DIFFERENCES BETWEEN GRAMMATICAL AND LEXICAL DEVELOPMENT IN JAPANESE SPECIFIC LANGUAGE IMPAIRMENT: A CASE STUDY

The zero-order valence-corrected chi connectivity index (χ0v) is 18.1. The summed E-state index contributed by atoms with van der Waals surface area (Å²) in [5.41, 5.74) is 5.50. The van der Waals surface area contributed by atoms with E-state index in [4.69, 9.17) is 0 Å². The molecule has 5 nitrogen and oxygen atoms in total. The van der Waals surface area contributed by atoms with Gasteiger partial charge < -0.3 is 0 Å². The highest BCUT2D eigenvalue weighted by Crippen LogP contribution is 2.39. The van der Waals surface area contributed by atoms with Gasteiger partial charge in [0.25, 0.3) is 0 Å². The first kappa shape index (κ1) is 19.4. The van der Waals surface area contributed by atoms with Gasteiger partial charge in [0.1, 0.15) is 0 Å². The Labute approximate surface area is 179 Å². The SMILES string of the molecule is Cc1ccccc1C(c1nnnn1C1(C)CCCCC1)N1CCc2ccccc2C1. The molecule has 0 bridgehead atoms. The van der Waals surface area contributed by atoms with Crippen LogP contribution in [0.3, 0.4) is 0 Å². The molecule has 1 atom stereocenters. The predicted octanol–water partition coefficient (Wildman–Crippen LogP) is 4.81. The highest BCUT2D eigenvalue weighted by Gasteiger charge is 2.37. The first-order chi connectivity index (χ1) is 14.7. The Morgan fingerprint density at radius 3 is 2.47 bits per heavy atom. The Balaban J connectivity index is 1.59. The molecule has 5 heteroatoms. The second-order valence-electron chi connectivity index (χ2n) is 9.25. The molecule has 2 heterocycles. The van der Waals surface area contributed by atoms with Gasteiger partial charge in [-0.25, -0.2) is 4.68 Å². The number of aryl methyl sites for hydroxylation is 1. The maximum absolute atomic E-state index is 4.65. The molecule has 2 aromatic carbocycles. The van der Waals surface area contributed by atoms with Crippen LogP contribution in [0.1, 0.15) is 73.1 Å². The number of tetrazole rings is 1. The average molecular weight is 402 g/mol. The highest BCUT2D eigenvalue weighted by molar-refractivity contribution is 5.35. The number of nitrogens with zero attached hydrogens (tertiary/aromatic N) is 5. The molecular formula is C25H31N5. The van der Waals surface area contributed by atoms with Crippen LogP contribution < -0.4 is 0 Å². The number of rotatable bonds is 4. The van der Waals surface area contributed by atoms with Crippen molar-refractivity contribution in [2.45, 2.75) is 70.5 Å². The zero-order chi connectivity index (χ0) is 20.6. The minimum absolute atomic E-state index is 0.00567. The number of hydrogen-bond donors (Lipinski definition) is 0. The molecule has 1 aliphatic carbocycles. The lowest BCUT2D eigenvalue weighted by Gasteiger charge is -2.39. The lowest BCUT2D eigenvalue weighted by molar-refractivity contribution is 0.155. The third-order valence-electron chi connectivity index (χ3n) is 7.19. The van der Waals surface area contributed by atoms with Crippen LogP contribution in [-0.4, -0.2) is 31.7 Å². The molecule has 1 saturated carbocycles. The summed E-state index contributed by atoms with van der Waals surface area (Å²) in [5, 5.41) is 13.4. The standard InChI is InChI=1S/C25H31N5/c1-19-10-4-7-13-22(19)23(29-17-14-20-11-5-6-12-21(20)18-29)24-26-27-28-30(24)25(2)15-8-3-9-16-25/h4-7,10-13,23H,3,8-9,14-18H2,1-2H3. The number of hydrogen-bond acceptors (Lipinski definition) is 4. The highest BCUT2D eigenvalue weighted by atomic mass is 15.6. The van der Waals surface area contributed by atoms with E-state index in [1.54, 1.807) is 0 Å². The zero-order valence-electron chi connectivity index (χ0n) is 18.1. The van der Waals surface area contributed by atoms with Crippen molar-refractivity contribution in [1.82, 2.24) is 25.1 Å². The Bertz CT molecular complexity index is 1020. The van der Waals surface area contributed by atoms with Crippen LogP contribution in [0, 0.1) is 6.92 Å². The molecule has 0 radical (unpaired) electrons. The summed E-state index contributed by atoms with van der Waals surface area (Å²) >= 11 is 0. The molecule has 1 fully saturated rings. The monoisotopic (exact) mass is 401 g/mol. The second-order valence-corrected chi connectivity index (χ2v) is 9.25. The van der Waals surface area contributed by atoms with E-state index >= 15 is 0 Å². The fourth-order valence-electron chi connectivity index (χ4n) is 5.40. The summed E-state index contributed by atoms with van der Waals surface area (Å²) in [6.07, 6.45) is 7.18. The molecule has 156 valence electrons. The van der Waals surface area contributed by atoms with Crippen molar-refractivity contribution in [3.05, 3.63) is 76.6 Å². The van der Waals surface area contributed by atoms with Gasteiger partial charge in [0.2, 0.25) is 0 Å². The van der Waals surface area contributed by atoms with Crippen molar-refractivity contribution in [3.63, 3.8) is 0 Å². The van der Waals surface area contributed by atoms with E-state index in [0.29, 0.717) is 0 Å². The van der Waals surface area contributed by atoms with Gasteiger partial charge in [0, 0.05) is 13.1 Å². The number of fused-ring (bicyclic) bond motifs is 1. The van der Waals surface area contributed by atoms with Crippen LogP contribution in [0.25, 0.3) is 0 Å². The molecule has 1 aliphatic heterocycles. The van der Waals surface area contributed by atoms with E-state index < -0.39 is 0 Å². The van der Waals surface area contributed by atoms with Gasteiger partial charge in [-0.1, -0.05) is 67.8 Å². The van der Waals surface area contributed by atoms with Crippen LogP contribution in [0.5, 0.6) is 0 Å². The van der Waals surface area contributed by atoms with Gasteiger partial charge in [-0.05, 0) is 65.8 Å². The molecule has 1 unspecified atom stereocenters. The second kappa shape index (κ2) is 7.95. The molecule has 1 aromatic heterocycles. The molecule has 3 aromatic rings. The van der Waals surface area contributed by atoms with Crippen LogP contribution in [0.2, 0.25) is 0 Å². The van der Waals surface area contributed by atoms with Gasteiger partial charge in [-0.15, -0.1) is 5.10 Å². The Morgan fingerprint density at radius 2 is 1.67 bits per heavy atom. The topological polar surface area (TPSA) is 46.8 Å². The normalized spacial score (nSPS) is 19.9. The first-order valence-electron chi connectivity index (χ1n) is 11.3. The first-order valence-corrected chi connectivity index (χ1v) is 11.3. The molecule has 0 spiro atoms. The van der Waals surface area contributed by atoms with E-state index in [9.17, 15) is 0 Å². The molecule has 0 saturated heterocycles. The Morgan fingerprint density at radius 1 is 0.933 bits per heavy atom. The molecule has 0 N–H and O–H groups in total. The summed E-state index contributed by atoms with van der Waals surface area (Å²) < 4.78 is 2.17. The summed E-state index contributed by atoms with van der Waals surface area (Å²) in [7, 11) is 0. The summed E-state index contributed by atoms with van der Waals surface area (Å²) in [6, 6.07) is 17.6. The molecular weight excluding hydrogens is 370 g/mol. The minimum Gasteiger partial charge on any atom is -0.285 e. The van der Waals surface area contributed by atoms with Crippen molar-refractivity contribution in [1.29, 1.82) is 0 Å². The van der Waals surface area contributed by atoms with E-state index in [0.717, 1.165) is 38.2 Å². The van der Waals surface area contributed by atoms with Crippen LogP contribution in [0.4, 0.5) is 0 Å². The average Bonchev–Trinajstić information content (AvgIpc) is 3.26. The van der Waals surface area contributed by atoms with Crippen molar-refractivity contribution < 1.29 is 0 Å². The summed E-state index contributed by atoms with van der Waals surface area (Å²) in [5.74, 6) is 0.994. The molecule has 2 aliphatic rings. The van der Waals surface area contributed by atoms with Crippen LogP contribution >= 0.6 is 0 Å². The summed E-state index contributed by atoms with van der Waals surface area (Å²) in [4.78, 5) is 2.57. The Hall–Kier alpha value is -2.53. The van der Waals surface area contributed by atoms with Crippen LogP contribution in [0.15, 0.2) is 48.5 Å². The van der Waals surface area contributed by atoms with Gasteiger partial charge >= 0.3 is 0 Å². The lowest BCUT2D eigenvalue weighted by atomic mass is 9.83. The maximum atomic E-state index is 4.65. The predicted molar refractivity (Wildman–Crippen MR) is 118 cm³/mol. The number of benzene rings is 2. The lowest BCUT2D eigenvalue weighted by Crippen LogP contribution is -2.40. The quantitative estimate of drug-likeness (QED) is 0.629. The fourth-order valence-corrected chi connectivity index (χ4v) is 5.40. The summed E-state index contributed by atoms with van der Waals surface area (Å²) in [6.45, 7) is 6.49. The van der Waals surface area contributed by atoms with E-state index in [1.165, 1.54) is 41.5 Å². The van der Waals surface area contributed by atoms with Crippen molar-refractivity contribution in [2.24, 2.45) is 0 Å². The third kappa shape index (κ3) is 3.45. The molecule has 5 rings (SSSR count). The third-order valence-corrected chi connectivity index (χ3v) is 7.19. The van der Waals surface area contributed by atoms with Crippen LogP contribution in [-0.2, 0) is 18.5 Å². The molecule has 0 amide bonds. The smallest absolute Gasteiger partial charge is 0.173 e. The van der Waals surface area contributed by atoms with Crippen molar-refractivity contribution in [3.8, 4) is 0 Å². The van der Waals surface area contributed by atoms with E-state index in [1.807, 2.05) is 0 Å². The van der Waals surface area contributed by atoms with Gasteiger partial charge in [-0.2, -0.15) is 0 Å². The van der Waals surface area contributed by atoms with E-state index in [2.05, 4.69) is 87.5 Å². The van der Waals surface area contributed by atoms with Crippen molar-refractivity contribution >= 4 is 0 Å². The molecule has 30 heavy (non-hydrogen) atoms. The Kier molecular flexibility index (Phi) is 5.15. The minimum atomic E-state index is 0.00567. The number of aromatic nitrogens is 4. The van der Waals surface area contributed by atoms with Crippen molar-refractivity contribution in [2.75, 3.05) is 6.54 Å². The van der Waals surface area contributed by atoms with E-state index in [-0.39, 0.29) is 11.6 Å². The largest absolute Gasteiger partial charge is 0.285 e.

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Paradis and Gopnik (1997) and Fukuda and Fukuda (2001) suggested that the performance of children with specific language impairment (SLI) could be explained by deficits in their knowledge of grammar, whereas their lexicon appears to be intact. The purpose of this study was to examine this hypothesis with longitudinal data from a Japanese child with SLI from the ages of 9 to 14. Tests with tense, passives, case-marking, demonstrative pronouns and vocabulary were administered during this period. The results were as follows. The participant's lexical age developed rapidly. In contrast, the percent correct of her passives did not increase significantly from the ages of 9 to 14. Moreover, the percent correct on tense was 50% at the age of 14 when non-words were used. In case-marker production with passives, it was 50% even at the age of 14 when reversed word order was used. However, the percent correct of demonstrative pronouns was 50% at the age of 11, and it increased rapidly to 100% within a year. The results of this study provide further empirical support for the hypothesis that the deficit in children with SLI can be attributed to an impairment in their grammatical knowledge which seems to spare their lexicon.
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